Jeffco Open Space parks are an ideal setting for a wide range of recreation. Check out tips and tricks for the type of recreation you are interested in and ‘know before you go’.
Jeffco Open Space activities are regulated as part of Jefferson County Policies, 6.4.1. Familiarize yourself with our regulations. Responsible use promotes safe, enjoyable park experiences and preserves natural resources for all visitors.
The Recreation and Activity Management Guide (RAMG) provides guidance of policy, regulations, and requirements pertaining to the variety of activities which may occur on Jeffco Open Space (JCOS) managed land, and the management strategies implemented to best promote the desired visitor experience and resource protection. While the RAMG attempts to be comprehensive, management of specific activities in specific areas may temporarily change or evolve. All visitors should consult park kiosks and the JCOS website for the most current information before recreating.
Remember to share the trail, walk through mud - not around it, and leave one earbud out if listening to music. Stay alert and be sure you can hear a bike bell ring, or a rattlesnake rattle.
Mount Galbraith Park stands alone in the Jeffco Open Space system as hiker-only in its entirety. At Centennial Cone Park, open from February to November, the alternating use calendar is enforced on WEEKENDS. Hikers are permitted on odd-numbered dates, bikers on even-numbered dates. On WEEKDAYS, the trails are shared-use.
Dogs are welcome in all of the Jeffco Open Space parks. Dogs must be leashed and under control at all times. Immediately pick up dog waste, pack it out of the park and dispose of it in a trash can. Dog waste left on the ground pollutes groundwater and poses health risks to human and pets alike.
Jeffco Open Space provides a rich environment for birds and plenty of opportunities for bird watching. Crown Hill Park is especially popular as it also hosts a wildlife sanctuary that is important for nesting each year. Crown Hill Park Bird Watching Guide and Checklist.
Clear Creek Canyon, North Table Mountain, and Cathedral Spires Parks offer a variety of rock climbing crags. New proposed routes must go before the Fixed Hardware Review Committee. Visit the Climbing website for more information.
Geocaching is allowed only in areas where such activity does not promote hazardous activity, the degradation of vegetation or cultural resources, or the creation of undesignated trails. Should the placement of a Geocache encourage negative impacts of any kind, JCOS Rangers may remove the Geocache in accordance with applicable park regulations. Applicable Regulation(s): 6.4.1.C.5 Natural Resource Protection Closure, 6.4.1.C.6 Destruction of Natural/Cultural Resources, 6.4.1.C.13 Damage to Property/Vandalism, 6.4.1.C.16 Hazardous Activity, 6.4.1.C.20 Closed Areas, 6.4.1.C.28 Abandoned Property.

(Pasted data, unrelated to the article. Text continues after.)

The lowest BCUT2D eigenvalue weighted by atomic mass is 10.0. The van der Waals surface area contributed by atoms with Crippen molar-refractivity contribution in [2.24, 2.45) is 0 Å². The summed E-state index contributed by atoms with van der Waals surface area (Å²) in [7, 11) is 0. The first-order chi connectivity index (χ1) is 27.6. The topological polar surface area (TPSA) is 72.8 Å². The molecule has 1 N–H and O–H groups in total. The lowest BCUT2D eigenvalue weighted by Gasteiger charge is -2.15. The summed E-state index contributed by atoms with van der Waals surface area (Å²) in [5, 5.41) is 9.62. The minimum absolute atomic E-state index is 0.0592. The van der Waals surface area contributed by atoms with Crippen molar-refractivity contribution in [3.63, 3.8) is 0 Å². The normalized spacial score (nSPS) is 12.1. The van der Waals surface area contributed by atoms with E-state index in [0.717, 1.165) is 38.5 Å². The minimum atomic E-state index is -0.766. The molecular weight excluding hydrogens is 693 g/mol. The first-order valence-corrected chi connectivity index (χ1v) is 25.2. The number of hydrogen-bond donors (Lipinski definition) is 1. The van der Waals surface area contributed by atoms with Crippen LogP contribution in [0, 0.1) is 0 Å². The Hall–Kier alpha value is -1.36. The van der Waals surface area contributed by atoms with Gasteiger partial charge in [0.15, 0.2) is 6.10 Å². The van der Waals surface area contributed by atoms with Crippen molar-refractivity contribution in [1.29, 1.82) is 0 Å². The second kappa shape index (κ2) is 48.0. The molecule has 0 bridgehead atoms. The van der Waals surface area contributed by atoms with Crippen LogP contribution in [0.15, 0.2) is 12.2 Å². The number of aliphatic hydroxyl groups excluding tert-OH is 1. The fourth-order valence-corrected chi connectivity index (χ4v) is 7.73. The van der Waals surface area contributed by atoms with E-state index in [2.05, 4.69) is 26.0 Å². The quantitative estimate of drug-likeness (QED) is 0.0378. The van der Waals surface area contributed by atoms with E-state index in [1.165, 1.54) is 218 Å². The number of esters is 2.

Hunting is allowed during a seasonal closure at Centennial Cone Park, and by permit only. The late season hunting access occurs December 1 through January 31 of each year. The Park is closed to all other use during this season. Permit applicants must hold a valid late season antlerless elk, female or either sex deer license issued by Colorado Parks and Wildlife for the Jefferson County portion of Game Management Unit 38. Private Land Only licenses are not valid at Centennial Cone Park. Colorado Parks and Wildlife provides a list of eligible hunters for this area to Jeffco Open Space. Jeffco Open Space will then notify these eligible hunters about applying for a Centennial Cone Park hunting access permit. Permits are not available to hunters that have not qualified through the appropriate licensing process.
Once a hunter has been notified of their eligibility, access applications are generally due to Jeffco Open Space in September. Access permits are limited to 55 elk and 35 deer license holders. Hunters are allowed to enter the property during the time frame specified on the access permit.
Before gaining access to Centennial Cone Park, permit holders are required to complete Jeffco Open Space hunting orientation, which is held in early November. Hunter orientation is accessible through a video link which can be viewed remotely. Viewing of this video is mandatory for first-time, permitted hunters that have not completed the orientation in previous years.
Why Allow Hunting?
Elk populations are not being held in check by natural predators, which include black bears and mountain lions. Unchecked, populations could double in four to five years. Over-browsing by elk decreases plant density and diversity that provide food and cover for other wildlife (small mammals and birds). Other management tools (trapping, fertility inhibitors) are not feasible, not acceptable by the public or have limited effect.